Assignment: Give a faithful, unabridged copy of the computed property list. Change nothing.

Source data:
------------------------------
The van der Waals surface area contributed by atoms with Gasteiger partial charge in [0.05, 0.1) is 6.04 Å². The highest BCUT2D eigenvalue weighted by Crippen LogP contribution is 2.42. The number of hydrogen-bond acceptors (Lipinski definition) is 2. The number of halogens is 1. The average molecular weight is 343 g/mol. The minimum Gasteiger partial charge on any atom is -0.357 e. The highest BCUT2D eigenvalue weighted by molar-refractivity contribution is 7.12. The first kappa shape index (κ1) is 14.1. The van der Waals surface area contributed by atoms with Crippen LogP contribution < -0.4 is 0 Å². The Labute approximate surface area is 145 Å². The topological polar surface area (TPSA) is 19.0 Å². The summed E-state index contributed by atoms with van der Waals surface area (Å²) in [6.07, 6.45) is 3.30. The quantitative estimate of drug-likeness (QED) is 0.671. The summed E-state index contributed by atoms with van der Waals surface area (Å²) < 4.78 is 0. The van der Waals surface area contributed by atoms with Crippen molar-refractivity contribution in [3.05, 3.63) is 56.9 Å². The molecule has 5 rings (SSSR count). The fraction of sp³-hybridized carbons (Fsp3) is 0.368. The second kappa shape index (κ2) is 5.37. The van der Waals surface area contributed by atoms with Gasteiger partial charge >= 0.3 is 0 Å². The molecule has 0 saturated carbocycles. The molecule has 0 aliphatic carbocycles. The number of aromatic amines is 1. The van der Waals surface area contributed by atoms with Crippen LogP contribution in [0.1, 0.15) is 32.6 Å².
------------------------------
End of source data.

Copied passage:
The van der Waals surface area contributed by atoms with Gasteiger partial charge in [0.05, 0.1) is 6.04 Å². The highest BCUT2D eigenvalue weighted by Crippen LogP contribution is 2.42. The number of hydrogen-bond acceptors (Lipinski definition) is 2. The number of halogens is 1. The average molecular weight is 343 g/mol. The minimum Gasteiger partial charge on any atom is -0.357 e. The highest BCUT2D eigenvalue weighted by molar-refractivity contribution is 7.12. The first kappa shape index (κ1) is 14.1. The van der Waals surface area contributed by atoms with Crippen LogP contribution < -0.4 is 0 Å². The Labute approximate surface area is 145 Å². The topological polar surface area (TPSA) is 19.0 Å². The summed E-state index contributed by atoms with van der Waals surface area (Å²) in [6.07, 6.45) is 3.30. The quantitative estimate of drug-likeness (QED) is 0.671. The summed E-state index contributed by atoms with van der Waals surface area (Å²) < 4.78 is 0. The van der Waals surface area contributed by atoms with Crippen molar-refractivity contribution in [3.05, 3.63) is 56.9 Å². The molecule has 5 rings (SSSR count). The fraction of sp³-hybridized carbons (Fsp3) is 0.368. The second kappa shape index (κ2) is 5.37. The van der Waals surface area contributed by atoms with Gasteiger partial charge >= 0.3 is 0 Å². The molecule has 0 saturated carbocycles. The molecule has 0 aliphatic carbocycles. The number of aromatic amines is 1. The van der Waals surface area contributed by atoms with Crippen LogP contribution in [0.1, 0.15) is 32.6 Å².